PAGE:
You have impeccable timing. I just returned from BCCE in scorching hot Denton, TX, where I gave a talk in which I made explicit reference to a posting by Carmen Drahl in the CENtral Science blog The Haystack.
I direct the Pharmaceutical and Laboratory Science program at Southwestern College, a ChemTech program with a strong emphasis on serving the considerably large pharmaceutical industry in the greater San Diego area.
In recent history a debate has been roaring about whether the future will be dominated by small molecule drugs or biologics. This is an important consideration as I venture to keep our curriculum current and relevant to the needs of the local industry. I shared this with the audience, along with Carmen Drahl's retort to an article by Reuters that essentially proclaimed biologics to be superior to small molecules.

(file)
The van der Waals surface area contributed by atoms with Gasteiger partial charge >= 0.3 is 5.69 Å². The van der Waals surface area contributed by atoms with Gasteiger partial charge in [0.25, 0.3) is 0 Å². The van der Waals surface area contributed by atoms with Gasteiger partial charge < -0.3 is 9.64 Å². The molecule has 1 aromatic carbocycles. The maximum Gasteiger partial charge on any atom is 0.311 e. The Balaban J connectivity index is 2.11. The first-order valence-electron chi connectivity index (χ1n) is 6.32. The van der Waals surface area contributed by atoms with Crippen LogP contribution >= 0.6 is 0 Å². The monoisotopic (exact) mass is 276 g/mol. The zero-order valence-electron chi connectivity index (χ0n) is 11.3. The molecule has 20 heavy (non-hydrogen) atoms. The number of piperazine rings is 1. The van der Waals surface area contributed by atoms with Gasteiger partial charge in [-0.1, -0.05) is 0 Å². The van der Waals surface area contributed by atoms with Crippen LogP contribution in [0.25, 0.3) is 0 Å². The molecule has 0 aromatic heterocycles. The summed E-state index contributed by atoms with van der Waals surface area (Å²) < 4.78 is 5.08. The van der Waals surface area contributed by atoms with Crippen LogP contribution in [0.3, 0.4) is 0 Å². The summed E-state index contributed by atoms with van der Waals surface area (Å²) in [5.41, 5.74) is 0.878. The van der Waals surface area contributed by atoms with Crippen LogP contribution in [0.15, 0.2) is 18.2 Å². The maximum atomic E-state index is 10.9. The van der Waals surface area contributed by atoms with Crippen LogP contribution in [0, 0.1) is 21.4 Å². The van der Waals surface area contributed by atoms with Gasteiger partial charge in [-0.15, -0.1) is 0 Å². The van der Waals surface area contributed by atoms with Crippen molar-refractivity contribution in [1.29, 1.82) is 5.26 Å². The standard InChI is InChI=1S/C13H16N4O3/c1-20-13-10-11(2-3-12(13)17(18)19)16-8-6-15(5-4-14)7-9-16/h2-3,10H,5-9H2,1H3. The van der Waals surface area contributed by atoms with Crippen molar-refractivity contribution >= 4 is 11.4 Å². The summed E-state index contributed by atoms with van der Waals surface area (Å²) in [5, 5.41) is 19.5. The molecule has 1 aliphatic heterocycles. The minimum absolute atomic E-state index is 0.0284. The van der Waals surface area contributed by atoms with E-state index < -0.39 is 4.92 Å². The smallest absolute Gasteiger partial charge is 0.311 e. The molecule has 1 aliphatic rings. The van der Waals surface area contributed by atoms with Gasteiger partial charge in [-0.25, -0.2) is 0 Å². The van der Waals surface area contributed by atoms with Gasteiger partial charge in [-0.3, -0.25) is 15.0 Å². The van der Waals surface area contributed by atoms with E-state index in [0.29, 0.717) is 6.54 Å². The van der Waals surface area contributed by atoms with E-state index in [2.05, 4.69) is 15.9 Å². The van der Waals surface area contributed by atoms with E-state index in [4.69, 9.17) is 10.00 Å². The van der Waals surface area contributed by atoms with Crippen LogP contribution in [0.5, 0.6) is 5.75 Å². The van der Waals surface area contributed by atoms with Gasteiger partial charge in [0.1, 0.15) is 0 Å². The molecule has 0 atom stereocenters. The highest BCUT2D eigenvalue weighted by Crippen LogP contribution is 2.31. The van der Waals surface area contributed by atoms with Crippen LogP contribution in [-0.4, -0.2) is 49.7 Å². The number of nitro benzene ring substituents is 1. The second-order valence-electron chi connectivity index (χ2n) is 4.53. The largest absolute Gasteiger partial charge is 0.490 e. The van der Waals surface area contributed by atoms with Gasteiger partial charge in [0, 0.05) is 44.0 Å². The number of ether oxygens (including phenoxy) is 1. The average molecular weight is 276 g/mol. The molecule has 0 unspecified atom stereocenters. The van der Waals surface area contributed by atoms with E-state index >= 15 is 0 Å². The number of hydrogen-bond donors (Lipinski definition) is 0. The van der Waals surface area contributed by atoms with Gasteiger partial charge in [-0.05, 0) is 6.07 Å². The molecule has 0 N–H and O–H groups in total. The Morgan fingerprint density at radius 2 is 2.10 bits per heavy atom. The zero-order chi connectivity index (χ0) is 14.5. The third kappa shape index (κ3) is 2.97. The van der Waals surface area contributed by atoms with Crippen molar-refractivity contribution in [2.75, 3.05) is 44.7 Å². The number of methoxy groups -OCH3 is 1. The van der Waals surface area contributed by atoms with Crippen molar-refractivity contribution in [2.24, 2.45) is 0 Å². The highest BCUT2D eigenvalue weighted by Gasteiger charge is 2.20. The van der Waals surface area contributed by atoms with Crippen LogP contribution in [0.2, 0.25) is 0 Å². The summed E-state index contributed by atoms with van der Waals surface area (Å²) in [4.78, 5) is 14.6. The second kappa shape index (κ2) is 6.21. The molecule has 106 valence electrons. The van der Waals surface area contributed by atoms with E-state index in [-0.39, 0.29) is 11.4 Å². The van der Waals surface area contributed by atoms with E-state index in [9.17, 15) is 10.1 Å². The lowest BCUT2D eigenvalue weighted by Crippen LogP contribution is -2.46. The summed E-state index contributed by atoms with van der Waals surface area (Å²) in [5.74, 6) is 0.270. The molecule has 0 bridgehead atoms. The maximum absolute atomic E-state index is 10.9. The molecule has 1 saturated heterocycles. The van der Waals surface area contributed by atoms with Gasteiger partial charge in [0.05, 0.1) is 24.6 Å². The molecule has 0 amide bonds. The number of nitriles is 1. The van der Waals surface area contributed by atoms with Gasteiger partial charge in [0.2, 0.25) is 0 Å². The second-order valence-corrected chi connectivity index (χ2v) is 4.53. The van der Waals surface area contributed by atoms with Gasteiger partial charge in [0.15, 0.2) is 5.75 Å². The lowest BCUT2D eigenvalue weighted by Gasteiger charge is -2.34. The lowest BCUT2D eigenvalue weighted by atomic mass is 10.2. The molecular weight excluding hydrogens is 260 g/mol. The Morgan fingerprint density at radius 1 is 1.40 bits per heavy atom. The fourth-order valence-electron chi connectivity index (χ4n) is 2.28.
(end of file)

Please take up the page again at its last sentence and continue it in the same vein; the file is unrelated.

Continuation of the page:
I'm not taking sides in this debate, as I'm still gathering information and seeking consensus. However, in the interim, we're doing our best to prepare students in our program to be well-prepared for whatever comes their way --- small molecules AND biologics!
I hope you find this information useful.
All the best of success in your upcoming talk!!
Rachel, I should mention that after Carmen's post on favorite molecules for a desert island, I've decided to make this an assignment for my new M.S. class in Physiology and Pharmacology at North Carolina Central University. I teach the first quarter of the class on basic principles of drug action but students are always chomping at the bit to learn about the drugs themselves. So, I plan to use their motivation for an assignment that will comprise 30% of their grade for the first exam to research an interesting drug molecule and detail why it is interesting with regard to its history, discovery, subsequent analogs, impact on human health, and/or unique toxicology.
I will direct them to Carmen's post and promote CENtral Science in general, but the assignment was seeded by Carmen's query.
Hope this helps.